GALWAY (County of), a maritime county of the province of CONNAUGHT, bounded on the east by the counties of Roscommon, King's county, and Tipperary, from the former of which it is separated by the Suck, and from the two latter by the Shannon; on the north, by those of Roscommon and Mayo; on the west, by the Atlantic Ocean; and on the south, by Galway bay and the county of Clare. It extends from 52° 57' to 53° 42' (N. Lat.), and from 7° 53' to 10° 15' (W. Lon.); and comprises an area, according to the Ordnance survey, of 1,510,592 acres, of which 955,713 are cultivated land, 476,957 are unprofitable bog and mountain, and 77,922 are under water. The population, in 1821, exclusively of the town and liberties of Galway, which forms a county of itself, was 309,599; and in 1831, 381,564.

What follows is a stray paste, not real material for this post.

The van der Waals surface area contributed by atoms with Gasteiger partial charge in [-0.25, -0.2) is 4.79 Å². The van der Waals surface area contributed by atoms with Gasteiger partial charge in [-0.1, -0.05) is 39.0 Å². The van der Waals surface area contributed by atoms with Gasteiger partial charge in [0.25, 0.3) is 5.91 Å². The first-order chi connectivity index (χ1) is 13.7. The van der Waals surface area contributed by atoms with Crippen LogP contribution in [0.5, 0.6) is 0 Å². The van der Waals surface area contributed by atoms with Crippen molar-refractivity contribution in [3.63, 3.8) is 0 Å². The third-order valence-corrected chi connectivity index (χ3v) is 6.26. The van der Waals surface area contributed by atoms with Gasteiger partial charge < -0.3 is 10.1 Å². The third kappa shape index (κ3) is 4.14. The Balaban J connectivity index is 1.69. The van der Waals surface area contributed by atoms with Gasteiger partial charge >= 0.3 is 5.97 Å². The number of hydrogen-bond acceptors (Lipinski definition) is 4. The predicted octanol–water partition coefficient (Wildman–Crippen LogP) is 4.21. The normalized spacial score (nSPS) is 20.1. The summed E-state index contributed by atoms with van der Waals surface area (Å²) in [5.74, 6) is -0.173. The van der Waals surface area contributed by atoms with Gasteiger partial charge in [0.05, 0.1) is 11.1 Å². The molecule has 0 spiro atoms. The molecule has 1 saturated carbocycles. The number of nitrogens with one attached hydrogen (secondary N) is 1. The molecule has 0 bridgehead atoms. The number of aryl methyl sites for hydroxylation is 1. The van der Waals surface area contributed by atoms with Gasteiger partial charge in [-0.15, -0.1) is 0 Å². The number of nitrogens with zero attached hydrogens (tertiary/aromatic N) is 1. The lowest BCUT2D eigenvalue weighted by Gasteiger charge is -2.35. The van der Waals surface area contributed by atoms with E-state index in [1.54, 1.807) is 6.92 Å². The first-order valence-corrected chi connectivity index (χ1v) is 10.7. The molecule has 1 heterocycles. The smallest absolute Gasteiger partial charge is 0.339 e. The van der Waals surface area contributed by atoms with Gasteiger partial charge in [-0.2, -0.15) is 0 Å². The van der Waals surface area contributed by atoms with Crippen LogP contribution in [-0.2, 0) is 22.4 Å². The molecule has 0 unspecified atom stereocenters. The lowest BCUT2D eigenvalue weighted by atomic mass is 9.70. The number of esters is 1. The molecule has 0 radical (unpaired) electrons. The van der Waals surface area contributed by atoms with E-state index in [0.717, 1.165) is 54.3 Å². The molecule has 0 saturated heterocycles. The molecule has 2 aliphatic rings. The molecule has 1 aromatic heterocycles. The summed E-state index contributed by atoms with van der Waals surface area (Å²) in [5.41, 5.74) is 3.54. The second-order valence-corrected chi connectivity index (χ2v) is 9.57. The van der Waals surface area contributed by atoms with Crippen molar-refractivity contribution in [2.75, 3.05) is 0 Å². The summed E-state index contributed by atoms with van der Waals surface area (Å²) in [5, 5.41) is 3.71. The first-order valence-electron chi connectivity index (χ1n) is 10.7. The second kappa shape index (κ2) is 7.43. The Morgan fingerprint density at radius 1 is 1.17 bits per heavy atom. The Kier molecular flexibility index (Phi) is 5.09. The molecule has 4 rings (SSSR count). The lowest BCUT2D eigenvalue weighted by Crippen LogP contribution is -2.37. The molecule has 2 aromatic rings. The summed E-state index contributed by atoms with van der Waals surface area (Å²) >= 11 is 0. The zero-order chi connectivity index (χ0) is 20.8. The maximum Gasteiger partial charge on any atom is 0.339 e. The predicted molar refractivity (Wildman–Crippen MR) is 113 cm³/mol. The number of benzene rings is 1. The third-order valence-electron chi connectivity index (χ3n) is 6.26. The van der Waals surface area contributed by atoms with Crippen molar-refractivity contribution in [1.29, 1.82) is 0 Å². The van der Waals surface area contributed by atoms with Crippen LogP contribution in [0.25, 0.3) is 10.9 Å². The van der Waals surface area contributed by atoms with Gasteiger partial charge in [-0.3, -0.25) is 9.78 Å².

In the time of Ptolemy, this region was inhabited by the Auteri, who spread themselves also into the adjoining counties of Mayo and Roscommon. At a later, though still a very remote, date it was thus parcelled out among tribes or families; Clanconow, or Clonmacnoon, among the Burkes; Clanfirgail, among the O'Hallorans; Hymaine, among the O'Dalys and O'Kellys; Jlt!qlnlllen, now Moycullen, among the O'Flahertys; Silnamchia, now Longford; and Hy-Fiacria-Aidne, afterwards Clanricarde, possessed by the Burkes, Burghs, or De Bourgos. The Burkes or De Bourgos alone were of Anglo Norman descent, and settled here in consequence of a grant made by Henry III. to Richard de Bourgo, of the whole kingdom of Connaught. A border warfare consequently ensued, and De Bourgo succeeded in securing some of the southern parts of the present county of Galway, making Meelick Castle one of his principal strong-holds. Under this family the towns of Athenry and Galway considerably increased; and in 1333, William de Bourgo, Earl of Ulster, being assassinated, this part of his possessions was seized by a younger male branch of the family, who assumed the Irish title of Mac William Eighter, which was also adopted by his successors, until their acquisition of that of Earl of Clanricarde. Sir William, or Ulick, was the first Mac William Eighter, and from his son Richard was the name of Clanricarde first given to his territory and people. The limits of his dominion were extended or curtailed according to the strength of arms possessed by the Anglo-Norman chieftain, but they commonly comprehended the six present baronies of Athenry, Clare, Dunkellin, Kiltartan, Leitrim, and Loughrea. The chief subinfeudators of the De Bourgos were the Birminghams. Another English colony was in the mean time planted in the north-western extremity of the county, now forming the barony of Ross, in the reign of Edward I., by Thomas Joyes or Joyce, who married the daughter of an Irish chieftain: they became tributary to the O'Flaherties, adopting the Irish language and customs; and that part of Connaught is known to the present day by the name of the Joyces' country. The last chieftain of Clanricarde, who bore the title of Mac William Eighter, was Sir William de Burgh, created Earl of Clanricarde by patent of the first of Edward VI. Until the reign of Elizabeth, the county of Galway was regarded as part of the county of Connaught, which comprised all the province of the same name except the county of Roscommon. The present county, therefore, called after the name of its chief town, has no earlier antiquity as a distinct shire than the re-division of Connaught into shire ground by the Lord-Deputy, Sir Henry Sidney, in 1585. At this time, and until the middle of the 11th century, the septs and families possessing the western parts of the county were the O'Flaherties, O'Malleys, and Joyces; the north-eastern districts were held by the Mac David Burkes, and the Birminghams; in the eastern quarter were the O'Naghtens, O'Fallons, O'Kellys, O'Mullallys, O'Dalys, and a branch of the Birminghams; Clanricarde contained, besides the territories immediately held by the Earl, the lands of the O'Heynes, O'Maddens, and O'Shaughnessys; bordering on Lough Corrib were the O'Hallorans; and in the immediate neighbourhood of the town of Galway were the possessions of the Kirwans, Martins, Blakes, Skerrets, Lynches, Frenches, Brownes and Darcys, all mercantile families of that town. In the rebellion of 1641, this county took part with the confederate Catholics, notwithstanding the exertions of the Marquis of Clanricarde. At the termination of the war a great proportion of the landed property passed into the hands of new families, to whom it was confirmed after the Restoration; and the war of the Revolution served but to confirm the change. The whoJe western portion of the county, between Lough Corrib and the Atlantic Ocean, is frequently called Connemara, signifying, "the Bays of the Ocean;" the name, however, is strictly applicable to only one of the three subdivisions of this district; those of the other two are Iar-Connaught and Joyces' country. These, respectively, are almost conterminous with the three existing baronies of Ballynahinch, Moycullen, and Ross.
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